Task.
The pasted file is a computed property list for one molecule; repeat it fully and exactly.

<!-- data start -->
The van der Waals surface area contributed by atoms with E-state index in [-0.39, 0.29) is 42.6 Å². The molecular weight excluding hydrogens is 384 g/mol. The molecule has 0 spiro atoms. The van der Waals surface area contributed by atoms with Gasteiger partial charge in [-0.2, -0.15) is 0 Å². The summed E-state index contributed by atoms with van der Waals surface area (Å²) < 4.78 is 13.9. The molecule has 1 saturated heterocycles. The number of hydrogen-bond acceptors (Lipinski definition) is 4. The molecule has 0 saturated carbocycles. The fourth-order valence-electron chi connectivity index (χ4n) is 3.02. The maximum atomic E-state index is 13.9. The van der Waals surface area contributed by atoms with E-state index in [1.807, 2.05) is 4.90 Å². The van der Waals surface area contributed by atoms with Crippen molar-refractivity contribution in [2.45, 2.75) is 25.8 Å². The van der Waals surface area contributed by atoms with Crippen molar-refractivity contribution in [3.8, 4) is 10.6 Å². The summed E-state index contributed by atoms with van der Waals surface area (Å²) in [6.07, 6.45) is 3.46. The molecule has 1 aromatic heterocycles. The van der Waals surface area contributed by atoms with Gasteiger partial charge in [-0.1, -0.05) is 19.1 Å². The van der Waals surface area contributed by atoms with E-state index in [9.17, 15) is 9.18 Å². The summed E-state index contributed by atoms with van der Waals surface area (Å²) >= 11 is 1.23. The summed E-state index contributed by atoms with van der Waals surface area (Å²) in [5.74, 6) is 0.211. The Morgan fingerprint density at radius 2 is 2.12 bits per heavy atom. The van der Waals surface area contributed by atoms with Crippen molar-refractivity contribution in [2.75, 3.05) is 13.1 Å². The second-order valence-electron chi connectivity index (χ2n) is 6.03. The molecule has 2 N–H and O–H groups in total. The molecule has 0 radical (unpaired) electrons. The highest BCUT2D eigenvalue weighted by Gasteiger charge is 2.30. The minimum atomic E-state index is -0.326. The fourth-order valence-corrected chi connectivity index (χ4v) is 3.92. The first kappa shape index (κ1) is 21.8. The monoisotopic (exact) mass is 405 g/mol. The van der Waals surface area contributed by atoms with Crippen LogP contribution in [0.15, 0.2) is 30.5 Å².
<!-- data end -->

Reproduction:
The van der Waals surface area contributed by atoms with E-state index in [-0.39, 0.29) is 42.6 Å². The molecular weight excluding hydrogens is 384 g/mol. The molecule has 0 spiro atoms. The van der Waals surface area contributed by atoms with Gasteiger partial charge in [-0.2, -0.15) is 0 Å². The summed E-state index contributed by atoms with van der Waals surface area (Å²) < 4.78 is 13.9. The molecule has 1 saturated heterocycles. The number of hydrogen-bond acceptors (Lipinski definition) is 4. The molecule has 0 saturated carbocycles. The fourth-order valence-electron chi connectivity index (χ4n) is 3.02. The maximum atomic E-state index is 13.9. The van der Waals surface area contributed by atoms with E-state index in [1.807, 2.05) is 4.90 Å². The van der Waals surface area contributed by atoms with Crippen molar-refractivity contribution in [2.45, 2.75) is 25.8 Å². The van der Waals surface area contributed by atoms with Crippen molar-refractivity contribution in [3.8, 4) is 10.6 Å². The summed E-state index contributed by atoms with van der Waals surface area (Å²) in [6.07, 6.45) is 3.46. The molecule has 1 aromatic heterocycles. The van der Waals surface area contributed by atoms with Gasteiger partial charge in [-0.1, -0.05) is 19.1 Å². The van der Waals surface area contributed by atoms with E-state index in [9.17, 15) is 9.18 Å². The summed E-state index contributed by atoms with van der Waals surface area (Å²) >= 11 is 1.23. The summed E-state index contributed by atoms with van der Waals surface area (Å²) in [5.74, 6) is 0.211. The Morgan fingerprint density at radius 2 is 2.12 bits per heavy atom. The van der Waals surface area contributed by atoms with Crippen molar-refractivity contribution in [2.75, 3.05) is 13.1 Å². The second-order valence-electron chi connectivity index (χ2n) is 6.03. The molecule has 2 N–H and O–H groups in total. The molecule has 0 radical (unpaired) electrons. The highest BCUT2D eigenvalue weighted by Gasteiger charge is 2.30. The minimum atomic E-state index is -0.326. The fourth-order valence-corrected chi connectivity index (χ4v) is 3.92. The first kappa shape index (κ1) is 21.8. The monoisotopic (exact) mass is 405 g/mol. The van der Waals surface area contributed by atoms with Crippen LogP contribution in [0.15, 0.2) is 30.5 Å².